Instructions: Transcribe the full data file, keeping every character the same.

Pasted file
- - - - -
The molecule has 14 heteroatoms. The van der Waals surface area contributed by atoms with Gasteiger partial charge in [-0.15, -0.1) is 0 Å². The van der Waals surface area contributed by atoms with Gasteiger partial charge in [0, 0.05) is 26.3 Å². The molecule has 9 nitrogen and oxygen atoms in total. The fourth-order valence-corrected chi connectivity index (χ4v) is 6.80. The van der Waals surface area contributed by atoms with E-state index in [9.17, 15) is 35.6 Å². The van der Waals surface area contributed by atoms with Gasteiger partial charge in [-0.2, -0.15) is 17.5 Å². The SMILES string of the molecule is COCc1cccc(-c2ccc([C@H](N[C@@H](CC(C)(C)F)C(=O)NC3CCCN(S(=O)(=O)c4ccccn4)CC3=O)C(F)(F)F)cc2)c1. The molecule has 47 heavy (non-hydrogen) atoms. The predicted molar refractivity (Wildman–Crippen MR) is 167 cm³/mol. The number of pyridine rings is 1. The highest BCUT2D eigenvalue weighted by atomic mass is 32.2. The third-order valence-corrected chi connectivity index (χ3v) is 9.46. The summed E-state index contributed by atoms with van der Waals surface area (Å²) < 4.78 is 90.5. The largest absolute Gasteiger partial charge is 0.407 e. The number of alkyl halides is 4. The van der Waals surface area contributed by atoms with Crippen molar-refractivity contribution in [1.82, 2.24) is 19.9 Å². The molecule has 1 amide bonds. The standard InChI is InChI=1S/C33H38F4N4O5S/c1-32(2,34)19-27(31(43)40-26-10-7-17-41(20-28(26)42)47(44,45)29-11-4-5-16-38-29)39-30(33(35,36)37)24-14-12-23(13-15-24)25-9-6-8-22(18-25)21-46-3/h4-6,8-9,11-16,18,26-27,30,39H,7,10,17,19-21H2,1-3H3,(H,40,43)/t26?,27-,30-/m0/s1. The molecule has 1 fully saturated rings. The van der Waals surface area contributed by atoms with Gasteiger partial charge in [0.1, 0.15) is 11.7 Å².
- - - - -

The molecule has 14 heteroatoms. The van der Waals surface area contributed by atoms with Gasteiger partial charge in [-0.15, -0.1) is 0 Å². The van der Waals surface area contributed by atoms with Gasteiger partial charge in [0, 0.05) is 26.3 Å². The molecule has 9 nitrogen and oxygen atoms in total. The fourth-order valence-corrected chi connectivity index (χ4v) is 6.80. The van der Waals surface area contributed by atoms with E-state index in [9.17, 15) is 35.6 Å². The van der Waals surface area contributed by atoms with Gasteiger partial charge in [-0.2, -0.15) is 17.5 Å². The SMILES string of the molecule is COCc1cccc(-c2ccc([C@H](N[C@@H](CC(C)(C)F)C(=O)NC3CCCN(S(=O)(=O)c4ccccn4)CC3=O)C(F)(F)F)cc2)c1. The molecule has 47 heavy (non-hydrogen) atoms. The predicted molar refractivity (Wildman–Crippen MR) is 167 cm³/mol. The number of pyridine rings is 1. The highest BCUT2D eigenvalue weighted by atomic mass is 32.2. The third-order valence-corrected chi connectivity index (χ3v) is 9.46. The summed E-state index contributed by atoms with van der Waals surface area (Å²) < 4.78 is 90.5. The largest absolute Gasteiger partial charge is 0.407 e. The number of alkyl halides is 4. The van der Waals surface area contributed by atoms with Crippen molar-refractivity contribution in [1.82, 2.24) is 19.9 Å². The molecule has 1 amide bonds. The standard InChI is InChI=1S/C33H38F4N4O5S/c1-32(2,34)19-27(31(43)40-26-10-7-17-41(20-28(26)42)47(44,45)29-11-4-5-16-38-29)39-30(33(35,36)37)24-14-12-23(13-15-24)25-9-6-8-22(18-25)21-46-3/h4-6,8-9,11-16,18,26-27,30,39H,7,10,17,19-21H2,1-3H3,(H,40,43)/t26?,27-,30-/m0/s1. The molecule has 1 fully saturated rings. The van der Waals surface area contributed by atoms with Gasteiger partial charge in [0.1, 0.15) is 11.7 Å².